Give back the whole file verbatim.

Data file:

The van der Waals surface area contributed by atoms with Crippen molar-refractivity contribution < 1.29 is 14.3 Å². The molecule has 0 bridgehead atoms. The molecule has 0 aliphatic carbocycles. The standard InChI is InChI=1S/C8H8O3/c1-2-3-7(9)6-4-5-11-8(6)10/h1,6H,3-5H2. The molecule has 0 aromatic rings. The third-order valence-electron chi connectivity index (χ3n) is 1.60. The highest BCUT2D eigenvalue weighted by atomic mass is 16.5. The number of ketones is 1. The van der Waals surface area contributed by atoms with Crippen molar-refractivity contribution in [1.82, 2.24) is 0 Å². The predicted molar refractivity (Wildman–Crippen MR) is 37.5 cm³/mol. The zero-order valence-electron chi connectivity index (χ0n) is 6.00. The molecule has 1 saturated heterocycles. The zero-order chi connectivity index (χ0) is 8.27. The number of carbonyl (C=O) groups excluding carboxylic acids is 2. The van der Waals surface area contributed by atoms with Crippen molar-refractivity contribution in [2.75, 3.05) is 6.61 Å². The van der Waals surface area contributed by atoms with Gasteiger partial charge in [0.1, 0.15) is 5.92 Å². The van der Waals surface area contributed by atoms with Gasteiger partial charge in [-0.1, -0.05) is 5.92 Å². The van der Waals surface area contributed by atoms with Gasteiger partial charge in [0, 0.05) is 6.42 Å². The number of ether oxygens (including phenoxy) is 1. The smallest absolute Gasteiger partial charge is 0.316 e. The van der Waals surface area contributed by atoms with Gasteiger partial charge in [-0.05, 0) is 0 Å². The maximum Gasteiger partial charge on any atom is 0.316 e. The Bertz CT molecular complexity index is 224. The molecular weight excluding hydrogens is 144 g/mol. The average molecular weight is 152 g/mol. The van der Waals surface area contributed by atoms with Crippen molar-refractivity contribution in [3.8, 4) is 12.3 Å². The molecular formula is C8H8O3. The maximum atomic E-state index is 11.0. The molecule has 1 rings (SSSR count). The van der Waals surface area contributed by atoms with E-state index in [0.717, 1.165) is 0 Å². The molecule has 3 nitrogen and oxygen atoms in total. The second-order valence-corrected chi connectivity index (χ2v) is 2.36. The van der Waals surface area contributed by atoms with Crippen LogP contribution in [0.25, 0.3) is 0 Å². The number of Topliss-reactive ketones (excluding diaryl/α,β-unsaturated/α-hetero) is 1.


The van der Waals surface area contributed by atoms with Crippen molar-refractivity contribution < 1.29 is 14.3 Å². The molecule has 0 bridgehead atoms. The molecule has 0 aliphatic carbocycles. The standard InChI is InChI=1S/C8H8O3/c1-2-3-7(9)6-4-5-11-8(6)10/h1,6H,3-5H2. The molecule has 0 aromatic rings. The third-order valence-electron chi connectivity index (χ3n) is 1.60. The highest BCUT2D eigenvalue weighted by atomic mass is 16.5. The number of ketones is 1. The van der Waals surface area contributed by atoms with Crippen molar-refractivity contribution in [1.82, 2.24) is 0 Å². The predicted molar refractivity (Wildman–Crippen MR) is 37.5 cm³/mol. The zero-order valence-electron chi connectivity index (χ0n) is 6.00. The molecule has 1 saturated heterocycles. The zero-order chi connectivity index (χ0) is 8.27. The number of carbonyl (C=O) groups excluding carboxylic acids is 2. The van der Waals surface area contributed by atoms with Crippen molar-refractivity contribution in [2.75, 3.05) is 6.61 Å². The van der Waals surface area contributed by atoms with Gasteiger partial charge in [0.1, 0.15) is 5.92 Å². The van der Waals surface area contributed by atoms with Gasteiger partial charge in [-0.1, -0.05) is 5.92 Å². The van der Waals surface area contributed by atoms with Gasteiger partial charge in [0, 0.05) is 6.42 Å². The number of ether oxygens (including phenoxy) is 1. The smallest absolute Gasteiger partial charge is 0.316 e. The van der Waals surface area contributed by atoms with Gasteiger partial charge in [-0.05, 0) is 0 Å². The maximum Gasteiger partial charge on any atom is 0.316 e. The Bertz CT molecular complexity index is 224. The molecular weight excluding hydrogens is 144 g/mol. The average molecular weight is 152 g/mol. The van der Waals surface area contributed by atoms with Crippen molar-refractivity contribution in [3.8, 4) is 12.3 Å². The molecular formula is C8H8O3. The maximum atomic E-state index is 11.0. The molecule has 1 rings (SSSR count). The van der Waals surface area contributed by atoms with E-state index in [0.717, 1.165) is 0 Å². The molecule has 3 nitrogen and oxygen atoms in total. The second-order valence-corrected chi connectivity index (χ2v) is 2.36. The van der Waals surface area contributed by atoms with Crippen LogP contribution in [0.25, 0.3) is 0 Å². The number of Topliss-reactive ketones (excluding diaryl/α,β-unsaturated/α-hetero) is 1.